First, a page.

2004 - 2005 Psychology Program (PSYC)
Faculty: Lesa Ellis, Patricia Gay, Colleen Sandor, Paul Presson, Barbara Smith (Chair), Janine Wanlass
Psychology is the scientific study of mind and behavior. Psychology offers an academic major leading to a Bachelor of Science degree, as well as an academic minor. The psychology curriculum provides students with an academic and experiential background for graduate study in psychology and/or employment in social service or research settings and gives the student a breadth of background while also allowing some specialization. A major or minor in psychology is for students who have a general interest in understanding behavior and its determinants.
Students must maintain at least a cumulative 2.5 GPA in courses required for the psychology major and minor. To fulfill the requirements for a major in psychology, students must complete a minimum of 40 credit hours of course work in psychology and related fields (sociology, anthropology, and political science courses). In addition, each student must select an area of concentration from among the following: clinical/counseling, developmental, social/personality, and neurosciences/ experimental.
Students are encouraged to take an internship course in psychology (PSYC 440) and may apply a maximum of 5 credit hours of internship course work to the major. For students considering graduate school, History and Systems of Psychology and Experimental or Physiological Psychology are highly recommended. Students choosing a double major or minor within the Social Science Program may not apply electives to more than one major or minor. Only classes listed as "required classes" for both majors/minors may be applied to both.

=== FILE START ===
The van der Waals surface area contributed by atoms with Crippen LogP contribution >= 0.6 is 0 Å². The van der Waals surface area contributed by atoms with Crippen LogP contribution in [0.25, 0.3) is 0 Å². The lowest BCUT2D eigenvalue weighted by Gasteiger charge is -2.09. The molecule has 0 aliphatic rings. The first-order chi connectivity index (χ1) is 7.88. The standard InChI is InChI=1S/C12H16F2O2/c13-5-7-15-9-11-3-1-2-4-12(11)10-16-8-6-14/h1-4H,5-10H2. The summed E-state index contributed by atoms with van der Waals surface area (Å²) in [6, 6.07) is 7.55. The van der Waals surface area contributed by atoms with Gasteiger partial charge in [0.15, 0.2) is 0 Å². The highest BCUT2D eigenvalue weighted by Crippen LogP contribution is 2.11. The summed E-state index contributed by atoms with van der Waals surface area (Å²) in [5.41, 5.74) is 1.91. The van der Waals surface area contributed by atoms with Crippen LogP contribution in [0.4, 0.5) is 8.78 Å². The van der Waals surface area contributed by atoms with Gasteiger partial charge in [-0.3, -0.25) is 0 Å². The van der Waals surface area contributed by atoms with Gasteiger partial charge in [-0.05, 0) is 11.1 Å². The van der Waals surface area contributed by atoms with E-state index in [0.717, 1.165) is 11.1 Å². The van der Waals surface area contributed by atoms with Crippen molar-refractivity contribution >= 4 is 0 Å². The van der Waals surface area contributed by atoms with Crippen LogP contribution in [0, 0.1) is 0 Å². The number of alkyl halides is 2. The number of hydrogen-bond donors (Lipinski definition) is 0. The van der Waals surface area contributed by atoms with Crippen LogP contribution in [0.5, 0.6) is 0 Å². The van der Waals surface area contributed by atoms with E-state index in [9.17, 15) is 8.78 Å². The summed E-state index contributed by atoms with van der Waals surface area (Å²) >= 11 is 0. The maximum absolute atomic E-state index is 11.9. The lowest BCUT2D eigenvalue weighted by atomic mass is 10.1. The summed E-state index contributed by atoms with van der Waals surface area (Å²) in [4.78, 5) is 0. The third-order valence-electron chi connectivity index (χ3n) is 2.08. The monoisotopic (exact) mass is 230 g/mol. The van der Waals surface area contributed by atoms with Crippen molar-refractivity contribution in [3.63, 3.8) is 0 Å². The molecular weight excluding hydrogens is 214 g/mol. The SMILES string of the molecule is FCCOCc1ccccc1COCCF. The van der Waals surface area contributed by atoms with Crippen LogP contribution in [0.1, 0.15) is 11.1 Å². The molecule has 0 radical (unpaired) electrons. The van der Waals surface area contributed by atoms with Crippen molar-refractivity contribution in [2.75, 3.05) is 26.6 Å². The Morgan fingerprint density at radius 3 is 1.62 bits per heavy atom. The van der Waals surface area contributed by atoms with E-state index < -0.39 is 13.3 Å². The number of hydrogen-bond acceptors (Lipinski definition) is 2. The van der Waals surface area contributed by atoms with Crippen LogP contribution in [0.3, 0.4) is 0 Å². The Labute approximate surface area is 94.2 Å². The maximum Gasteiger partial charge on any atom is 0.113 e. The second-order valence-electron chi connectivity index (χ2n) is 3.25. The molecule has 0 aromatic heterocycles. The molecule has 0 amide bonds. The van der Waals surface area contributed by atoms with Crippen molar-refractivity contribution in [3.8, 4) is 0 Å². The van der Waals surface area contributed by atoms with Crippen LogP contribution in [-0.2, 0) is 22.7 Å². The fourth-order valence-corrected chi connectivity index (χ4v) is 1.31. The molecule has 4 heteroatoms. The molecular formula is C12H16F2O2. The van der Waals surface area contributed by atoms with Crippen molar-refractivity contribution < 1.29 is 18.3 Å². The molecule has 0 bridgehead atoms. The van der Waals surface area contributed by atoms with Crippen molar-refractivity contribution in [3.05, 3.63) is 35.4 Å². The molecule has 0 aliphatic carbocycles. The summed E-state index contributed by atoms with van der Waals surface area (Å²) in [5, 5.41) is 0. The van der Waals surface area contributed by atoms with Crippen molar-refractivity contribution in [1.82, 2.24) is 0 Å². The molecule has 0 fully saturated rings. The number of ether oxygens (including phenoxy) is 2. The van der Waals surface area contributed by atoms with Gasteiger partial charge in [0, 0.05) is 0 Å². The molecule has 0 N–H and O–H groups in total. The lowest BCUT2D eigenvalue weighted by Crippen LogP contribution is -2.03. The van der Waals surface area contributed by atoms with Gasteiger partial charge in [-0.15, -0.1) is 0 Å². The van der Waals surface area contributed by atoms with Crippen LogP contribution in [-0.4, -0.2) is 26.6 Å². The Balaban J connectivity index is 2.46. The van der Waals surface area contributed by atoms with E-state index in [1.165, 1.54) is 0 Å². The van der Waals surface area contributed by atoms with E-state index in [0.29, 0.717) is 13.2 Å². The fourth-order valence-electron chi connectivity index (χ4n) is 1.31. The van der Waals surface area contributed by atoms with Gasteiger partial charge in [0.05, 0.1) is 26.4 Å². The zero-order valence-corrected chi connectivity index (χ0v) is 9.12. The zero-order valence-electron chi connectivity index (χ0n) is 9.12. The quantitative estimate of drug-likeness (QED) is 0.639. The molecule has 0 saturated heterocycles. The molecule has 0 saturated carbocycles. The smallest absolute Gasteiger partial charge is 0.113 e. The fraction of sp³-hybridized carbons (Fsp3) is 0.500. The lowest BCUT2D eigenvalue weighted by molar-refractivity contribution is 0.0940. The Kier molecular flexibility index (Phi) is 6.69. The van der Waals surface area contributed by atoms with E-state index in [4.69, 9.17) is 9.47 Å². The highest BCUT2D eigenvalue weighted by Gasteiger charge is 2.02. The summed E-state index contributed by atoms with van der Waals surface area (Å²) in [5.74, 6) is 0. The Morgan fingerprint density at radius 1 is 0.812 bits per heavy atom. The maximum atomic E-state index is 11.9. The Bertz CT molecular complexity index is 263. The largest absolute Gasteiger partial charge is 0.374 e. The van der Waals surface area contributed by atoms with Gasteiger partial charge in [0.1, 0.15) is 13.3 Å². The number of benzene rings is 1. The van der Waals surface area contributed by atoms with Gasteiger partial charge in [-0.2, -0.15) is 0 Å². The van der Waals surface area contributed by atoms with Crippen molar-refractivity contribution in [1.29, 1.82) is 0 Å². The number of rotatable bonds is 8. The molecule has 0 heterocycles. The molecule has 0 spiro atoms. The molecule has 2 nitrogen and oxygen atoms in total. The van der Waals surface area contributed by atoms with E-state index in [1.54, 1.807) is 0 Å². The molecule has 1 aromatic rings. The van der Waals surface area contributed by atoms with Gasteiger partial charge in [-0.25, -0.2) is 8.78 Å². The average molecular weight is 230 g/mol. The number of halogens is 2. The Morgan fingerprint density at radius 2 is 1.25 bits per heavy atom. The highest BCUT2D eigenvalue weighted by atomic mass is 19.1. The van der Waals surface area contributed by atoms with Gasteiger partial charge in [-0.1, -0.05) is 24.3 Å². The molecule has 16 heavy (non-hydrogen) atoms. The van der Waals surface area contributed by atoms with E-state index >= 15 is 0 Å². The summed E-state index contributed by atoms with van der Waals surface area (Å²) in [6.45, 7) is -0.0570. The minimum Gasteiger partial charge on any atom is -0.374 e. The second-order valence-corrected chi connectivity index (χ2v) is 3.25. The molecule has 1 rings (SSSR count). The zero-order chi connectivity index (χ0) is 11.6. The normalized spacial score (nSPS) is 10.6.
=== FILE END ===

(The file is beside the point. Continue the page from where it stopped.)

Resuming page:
For course prerequisites, please refer to the course description.
Please note that some courses appear under more than one area of concentration; however, a course may not be applied to more than one area, and the student must decide in advance which area will receive the credit. For example, if a student elects Test and Measurements, he or she may decide to apply it to the clinical/counseling concentration or the developmental concentration, but not both.
Also note that some courses are indicated "as applicable." Here the
concentration area(s) will be determined by course content. For example, a Special
Topics course on behavioral pharmacology would apply to the neurosciences/experimental
concentration, while one on the effects of early experience in children would
apply to the developmental concentration. As above, a course may apply to more
than one area such as "biological theories of mental illness" or "psychopathology
of childhood," and the student will have to make a choice.
To fulfill the requirements for a minor in psychology, students must complete
a minimum of 20 credit hours in psychology and related fields (sociology, anthropology,
and political science courses).